La Triviata
Opera Review by Willard Manus

LA TRAVIATA is a bread-and-butter attraction for most opera companies, a popular work that has been filling auditorium seats since 1853, thanks to Verdi's inspired score and Francesco Maria Piave's heart-rending portrait of the doomed love affair between Parisian courtesan Violetta and country-bumpkin Alfredo.

Recently, Los Angeles Opera revisited the opera for the umpteenth time--with unexpected and startling results. The company cast two young, relatively unknown singers in the main roles: Marina Poplavskaya and Massimo Giordano. Both delivered superb performances, turning the familiar LA TRAVIATA into a fresh and compelling work, one that crackled with heat and intensity.

Giordano, seen last year at the Music Center in La Boheme, is a tenor with a big, rich voice. He also acts well and made his love for Violetta palpable. No doubt he will, as his voice deepens and matures, win major acclaim in the years to come.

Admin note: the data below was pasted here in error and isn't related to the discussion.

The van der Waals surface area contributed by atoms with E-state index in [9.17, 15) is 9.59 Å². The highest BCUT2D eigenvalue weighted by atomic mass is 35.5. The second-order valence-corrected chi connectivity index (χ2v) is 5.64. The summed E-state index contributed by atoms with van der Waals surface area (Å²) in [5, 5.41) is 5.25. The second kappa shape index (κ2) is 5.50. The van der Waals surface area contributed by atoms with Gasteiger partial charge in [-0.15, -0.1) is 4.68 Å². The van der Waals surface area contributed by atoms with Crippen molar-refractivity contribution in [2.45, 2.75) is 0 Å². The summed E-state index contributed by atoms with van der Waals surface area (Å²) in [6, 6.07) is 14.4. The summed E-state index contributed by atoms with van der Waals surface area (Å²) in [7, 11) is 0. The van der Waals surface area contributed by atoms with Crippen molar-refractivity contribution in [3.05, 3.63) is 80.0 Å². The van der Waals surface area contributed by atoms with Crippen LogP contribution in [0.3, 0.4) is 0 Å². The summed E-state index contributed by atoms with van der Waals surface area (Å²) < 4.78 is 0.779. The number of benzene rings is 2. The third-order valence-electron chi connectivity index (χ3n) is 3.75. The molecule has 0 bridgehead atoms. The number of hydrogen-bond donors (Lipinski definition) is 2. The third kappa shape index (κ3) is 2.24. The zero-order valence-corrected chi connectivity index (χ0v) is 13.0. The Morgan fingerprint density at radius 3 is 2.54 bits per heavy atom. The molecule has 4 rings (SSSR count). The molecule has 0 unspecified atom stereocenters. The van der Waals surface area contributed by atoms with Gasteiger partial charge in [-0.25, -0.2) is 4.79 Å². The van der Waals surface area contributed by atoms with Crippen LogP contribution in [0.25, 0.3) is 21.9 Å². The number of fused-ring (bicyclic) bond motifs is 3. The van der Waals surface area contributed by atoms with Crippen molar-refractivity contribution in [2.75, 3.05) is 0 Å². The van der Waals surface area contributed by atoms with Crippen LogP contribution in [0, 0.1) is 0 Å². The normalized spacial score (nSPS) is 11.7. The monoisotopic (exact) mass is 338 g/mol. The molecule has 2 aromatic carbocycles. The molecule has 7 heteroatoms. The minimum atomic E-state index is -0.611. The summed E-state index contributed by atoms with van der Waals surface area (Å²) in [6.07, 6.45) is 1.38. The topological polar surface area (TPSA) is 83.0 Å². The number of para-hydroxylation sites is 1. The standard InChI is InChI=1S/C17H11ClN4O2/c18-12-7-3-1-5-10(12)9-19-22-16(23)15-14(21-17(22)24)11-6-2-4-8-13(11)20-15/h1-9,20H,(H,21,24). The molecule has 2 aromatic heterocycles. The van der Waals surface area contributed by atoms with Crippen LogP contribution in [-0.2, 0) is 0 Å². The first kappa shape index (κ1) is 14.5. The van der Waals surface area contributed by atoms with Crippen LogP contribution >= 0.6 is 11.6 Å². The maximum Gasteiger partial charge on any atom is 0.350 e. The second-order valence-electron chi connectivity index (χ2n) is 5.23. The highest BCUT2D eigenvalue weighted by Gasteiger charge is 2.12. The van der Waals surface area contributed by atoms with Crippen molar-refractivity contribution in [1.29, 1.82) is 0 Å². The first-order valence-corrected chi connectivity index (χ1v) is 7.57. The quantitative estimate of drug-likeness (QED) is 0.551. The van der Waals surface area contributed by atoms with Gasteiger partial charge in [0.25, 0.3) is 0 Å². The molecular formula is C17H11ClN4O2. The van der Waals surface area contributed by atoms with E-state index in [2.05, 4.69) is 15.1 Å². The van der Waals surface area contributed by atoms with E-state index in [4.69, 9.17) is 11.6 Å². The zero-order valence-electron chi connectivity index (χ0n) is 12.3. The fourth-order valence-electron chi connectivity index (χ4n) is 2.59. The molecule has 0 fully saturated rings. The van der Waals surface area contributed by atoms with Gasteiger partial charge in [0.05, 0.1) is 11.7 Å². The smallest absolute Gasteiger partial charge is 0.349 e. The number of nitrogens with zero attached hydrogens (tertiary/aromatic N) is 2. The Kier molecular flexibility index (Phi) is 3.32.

As for the Russian-born Poplavskaya (a soprano who came to international attention as Rachel in La Juive in Covent Garden in 2006), she is already at the top of her form, exhibiting a voice that is as beautiful as it is powerful, one that triumphed over all the vocal challenges Verdi put in front of her (especially in the opera's lirico spinto final death scene). Grant Gershon, LA Opera's associate conductor/chorus master, also deserves high praise for his work in the pit, leading the company orchestra in clear, forceful fashion. Marta Domingo's direction was effective and choreographer Kitty McNamee made the Parisian party scenes come alive (especially when Timo Nunez danced a solo flamenco).

LA TRAVIATA was the concluding production of LA Opera's 2008/2009 season. For tickets and information concerning the upcoming season, call 213-972-8001 or visit